"The title was OK by me - I can't remember if it was my idea or Allan's. Max Rosenberg thought it was "A Smart-arse" title. Perhaps he was right. Anyway, I have so much fresh Amicus material - and input from Subotsky's family - that I think it's worth doing properly. But I have 3 or 4 genre projects on the go at the moment, so can't really contemplate another until some time next year. " (Jonathan has hinted at the end of 2001 for a possible publication).

So there is still some hope for a truely worthwhile Amicus book then?

"Sure. I'd like to do it. But to be completely honest I need some time away from Amicus! And I think the dust needs to settle after the Darkside book.  "

I muse on Subotsky's treatment in the book. Possibly an unfair and one-sided portrayal. It seems from reading it, that Subotsky was little more than a Yank hack.

" His son told me it was a bit harsh but not innacurate. Coincidentally, Max Rosenberg loves the book and ordered more copies! "

At this stage we change tack, trying to delve into some of Jonathan's other thoughts on the horror genre. I ask him how he got into the horror genre?with producer Richard Gordon ("Horror Hospital" etc)

" Do you know I honestly can't remember."

You collect a lot of horror-related material. Is this through a love of all things horror-related, or are you thinking ahead to your long-term future?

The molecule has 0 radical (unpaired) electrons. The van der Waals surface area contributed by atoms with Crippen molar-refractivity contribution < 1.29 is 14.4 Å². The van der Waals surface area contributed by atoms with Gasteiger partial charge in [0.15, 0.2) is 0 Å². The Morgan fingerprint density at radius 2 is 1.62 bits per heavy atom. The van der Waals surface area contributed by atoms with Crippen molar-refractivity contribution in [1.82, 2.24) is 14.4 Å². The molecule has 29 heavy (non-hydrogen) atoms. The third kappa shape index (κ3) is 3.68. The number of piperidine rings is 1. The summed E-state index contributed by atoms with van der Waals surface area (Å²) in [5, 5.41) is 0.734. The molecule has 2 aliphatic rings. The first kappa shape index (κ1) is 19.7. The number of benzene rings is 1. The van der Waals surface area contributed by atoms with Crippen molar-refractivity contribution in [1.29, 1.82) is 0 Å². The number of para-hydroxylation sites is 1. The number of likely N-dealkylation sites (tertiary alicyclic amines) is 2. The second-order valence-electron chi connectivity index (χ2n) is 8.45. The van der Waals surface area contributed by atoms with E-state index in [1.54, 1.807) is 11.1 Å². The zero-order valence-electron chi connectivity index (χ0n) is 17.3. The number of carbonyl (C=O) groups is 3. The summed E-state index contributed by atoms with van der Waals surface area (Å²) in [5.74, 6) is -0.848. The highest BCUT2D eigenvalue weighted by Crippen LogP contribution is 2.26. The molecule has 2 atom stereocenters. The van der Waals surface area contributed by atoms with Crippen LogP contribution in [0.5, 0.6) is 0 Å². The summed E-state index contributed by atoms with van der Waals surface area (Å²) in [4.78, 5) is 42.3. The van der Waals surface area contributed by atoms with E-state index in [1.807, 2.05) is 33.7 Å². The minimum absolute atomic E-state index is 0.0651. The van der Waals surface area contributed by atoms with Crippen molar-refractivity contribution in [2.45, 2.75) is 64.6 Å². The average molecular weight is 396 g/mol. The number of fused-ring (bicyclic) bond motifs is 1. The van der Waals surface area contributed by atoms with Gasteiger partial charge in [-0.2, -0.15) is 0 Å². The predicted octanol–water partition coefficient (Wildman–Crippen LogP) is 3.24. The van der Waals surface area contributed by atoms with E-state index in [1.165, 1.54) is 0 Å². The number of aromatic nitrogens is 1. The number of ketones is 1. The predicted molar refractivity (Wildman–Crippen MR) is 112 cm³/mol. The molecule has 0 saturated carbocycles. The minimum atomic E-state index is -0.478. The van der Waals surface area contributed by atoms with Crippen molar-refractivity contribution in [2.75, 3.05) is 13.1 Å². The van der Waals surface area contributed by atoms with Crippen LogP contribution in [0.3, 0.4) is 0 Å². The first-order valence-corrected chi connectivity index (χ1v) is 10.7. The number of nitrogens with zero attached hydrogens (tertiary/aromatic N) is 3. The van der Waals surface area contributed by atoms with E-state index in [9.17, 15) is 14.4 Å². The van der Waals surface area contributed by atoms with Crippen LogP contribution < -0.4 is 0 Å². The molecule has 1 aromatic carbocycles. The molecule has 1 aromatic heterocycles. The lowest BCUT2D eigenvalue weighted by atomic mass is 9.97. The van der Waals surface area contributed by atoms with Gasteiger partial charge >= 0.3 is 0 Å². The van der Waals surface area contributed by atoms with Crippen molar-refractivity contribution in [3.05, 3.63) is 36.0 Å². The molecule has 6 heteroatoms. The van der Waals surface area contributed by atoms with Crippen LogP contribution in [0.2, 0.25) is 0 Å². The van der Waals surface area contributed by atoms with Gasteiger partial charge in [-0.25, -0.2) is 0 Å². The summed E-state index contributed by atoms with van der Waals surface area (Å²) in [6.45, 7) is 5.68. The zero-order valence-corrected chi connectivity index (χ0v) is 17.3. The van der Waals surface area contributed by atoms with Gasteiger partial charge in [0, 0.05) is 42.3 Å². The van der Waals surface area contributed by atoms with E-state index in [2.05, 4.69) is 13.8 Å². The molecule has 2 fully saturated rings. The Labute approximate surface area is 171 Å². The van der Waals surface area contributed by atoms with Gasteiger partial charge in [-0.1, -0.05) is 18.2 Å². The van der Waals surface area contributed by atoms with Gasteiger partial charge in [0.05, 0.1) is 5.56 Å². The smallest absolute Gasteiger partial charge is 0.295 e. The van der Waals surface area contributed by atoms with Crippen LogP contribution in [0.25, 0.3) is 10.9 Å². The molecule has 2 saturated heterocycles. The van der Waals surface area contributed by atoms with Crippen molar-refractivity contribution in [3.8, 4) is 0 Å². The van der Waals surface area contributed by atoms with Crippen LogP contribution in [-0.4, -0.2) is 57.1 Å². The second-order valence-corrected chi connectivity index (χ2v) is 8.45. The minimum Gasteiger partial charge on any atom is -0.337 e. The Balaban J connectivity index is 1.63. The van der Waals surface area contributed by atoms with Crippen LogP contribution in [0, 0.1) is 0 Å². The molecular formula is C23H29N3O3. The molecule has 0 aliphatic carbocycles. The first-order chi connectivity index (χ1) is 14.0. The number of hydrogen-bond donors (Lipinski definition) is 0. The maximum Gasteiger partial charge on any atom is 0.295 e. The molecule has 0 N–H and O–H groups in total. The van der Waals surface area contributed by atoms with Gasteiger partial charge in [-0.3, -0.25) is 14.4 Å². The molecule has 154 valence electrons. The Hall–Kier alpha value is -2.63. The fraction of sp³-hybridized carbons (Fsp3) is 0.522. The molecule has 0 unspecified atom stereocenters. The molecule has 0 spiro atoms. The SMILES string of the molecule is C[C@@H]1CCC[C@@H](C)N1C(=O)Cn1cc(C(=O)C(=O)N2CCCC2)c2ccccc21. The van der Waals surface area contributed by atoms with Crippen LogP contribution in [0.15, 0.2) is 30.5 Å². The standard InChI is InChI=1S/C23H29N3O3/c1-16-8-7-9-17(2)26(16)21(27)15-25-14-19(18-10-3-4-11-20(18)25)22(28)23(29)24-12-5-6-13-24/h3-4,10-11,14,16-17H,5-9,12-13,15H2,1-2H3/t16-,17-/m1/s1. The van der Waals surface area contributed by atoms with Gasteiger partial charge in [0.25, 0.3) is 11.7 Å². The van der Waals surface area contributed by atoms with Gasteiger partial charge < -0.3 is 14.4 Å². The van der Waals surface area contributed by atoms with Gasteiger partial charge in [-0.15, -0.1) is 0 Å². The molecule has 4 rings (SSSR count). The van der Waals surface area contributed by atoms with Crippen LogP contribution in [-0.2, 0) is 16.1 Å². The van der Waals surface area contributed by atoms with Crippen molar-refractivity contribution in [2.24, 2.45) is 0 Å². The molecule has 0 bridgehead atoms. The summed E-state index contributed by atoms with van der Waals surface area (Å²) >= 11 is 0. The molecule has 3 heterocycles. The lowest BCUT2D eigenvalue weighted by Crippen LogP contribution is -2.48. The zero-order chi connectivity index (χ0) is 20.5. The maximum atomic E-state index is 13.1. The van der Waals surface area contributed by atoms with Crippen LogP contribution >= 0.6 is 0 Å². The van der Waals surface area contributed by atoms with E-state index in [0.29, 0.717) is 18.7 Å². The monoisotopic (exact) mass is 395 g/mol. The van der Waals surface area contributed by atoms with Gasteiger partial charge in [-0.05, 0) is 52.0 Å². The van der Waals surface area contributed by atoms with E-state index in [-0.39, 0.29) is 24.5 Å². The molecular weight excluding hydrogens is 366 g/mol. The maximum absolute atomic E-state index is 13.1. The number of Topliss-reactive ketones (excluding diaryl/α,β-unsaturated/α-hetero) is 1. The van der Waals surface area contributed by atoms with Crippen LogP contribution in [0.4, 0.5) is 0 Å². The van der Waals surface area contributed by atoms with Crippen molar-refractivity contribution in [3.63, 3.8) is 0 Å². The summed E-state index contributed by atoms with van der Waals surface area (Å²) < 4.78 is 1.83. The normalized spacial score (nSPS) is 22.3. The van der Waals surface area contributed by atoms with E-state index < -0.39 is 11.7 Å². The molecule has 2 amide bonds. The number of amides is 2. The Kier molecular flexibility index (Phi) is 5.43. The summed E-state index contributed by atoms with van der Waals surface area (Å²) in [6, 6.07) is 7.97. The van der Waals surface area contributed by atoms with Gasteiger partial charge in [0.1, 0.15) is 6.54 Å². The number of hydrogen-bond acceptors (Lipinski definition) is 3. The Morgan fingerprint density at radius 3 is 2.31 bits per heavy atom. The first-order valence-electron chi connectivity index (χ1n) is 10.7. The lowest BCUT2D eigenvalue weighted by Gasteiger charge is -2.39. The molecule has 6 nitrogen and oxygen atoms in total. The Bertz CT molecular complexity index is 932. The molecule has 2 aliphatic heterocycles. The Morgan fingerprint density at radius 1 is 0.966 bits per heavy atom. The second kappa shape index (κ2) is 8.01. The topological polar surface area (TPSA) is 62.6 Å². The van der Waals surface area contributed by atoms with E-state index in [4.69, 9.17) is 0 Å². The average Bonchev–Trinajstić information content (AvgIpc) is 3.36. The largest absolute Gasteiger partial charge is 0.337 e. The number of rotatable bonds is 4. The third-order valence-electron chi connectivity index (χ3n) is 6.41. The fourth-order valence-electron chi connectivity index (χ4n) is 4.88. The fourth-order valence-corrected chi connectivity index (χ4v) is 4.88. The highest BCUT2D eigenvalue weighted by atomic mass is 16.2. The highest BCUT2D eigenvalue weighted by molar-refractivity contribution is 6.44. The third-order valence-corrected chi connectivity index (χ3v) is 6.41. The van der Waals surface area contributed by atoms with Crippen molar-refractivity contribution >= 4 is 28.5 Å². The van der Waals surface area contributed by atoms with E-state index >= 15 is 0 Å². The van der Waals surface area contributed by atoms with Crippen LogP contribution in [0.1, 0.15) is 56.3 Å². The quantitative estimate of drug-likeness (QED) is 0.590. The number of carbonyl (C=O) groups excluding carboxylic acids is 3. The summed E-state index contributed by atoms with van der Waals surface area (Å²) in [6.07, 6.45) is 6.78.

" Neither. I buy stuff for either research or to illustrate my writing. Magazines and book publishers - particularly in the film/tv area - expect you to provide your own illustrations. "

So writing then becomes a rather expensive hobby?!

" I guess that depends on how well you get paid.  "

Is that what you see yourself doing for the rest of your life, writing?

" Well if I could work out an easier way of getting a place in Monaco and spending my days lazing around on a yacht I'd take it. But until then I'm married to my keyboard!!   " 

Perhaps as an alternative to writing he could lecture under the title I once heard given him, "The Amicus Authority" !

"I've been called much worse things certainly, but I think that would be a pretty boring lecture, don't you? " 

Actually, not really. It has a lot of potential. I know of one guy doing a post-grad on Amicus so he would appreciate it at least.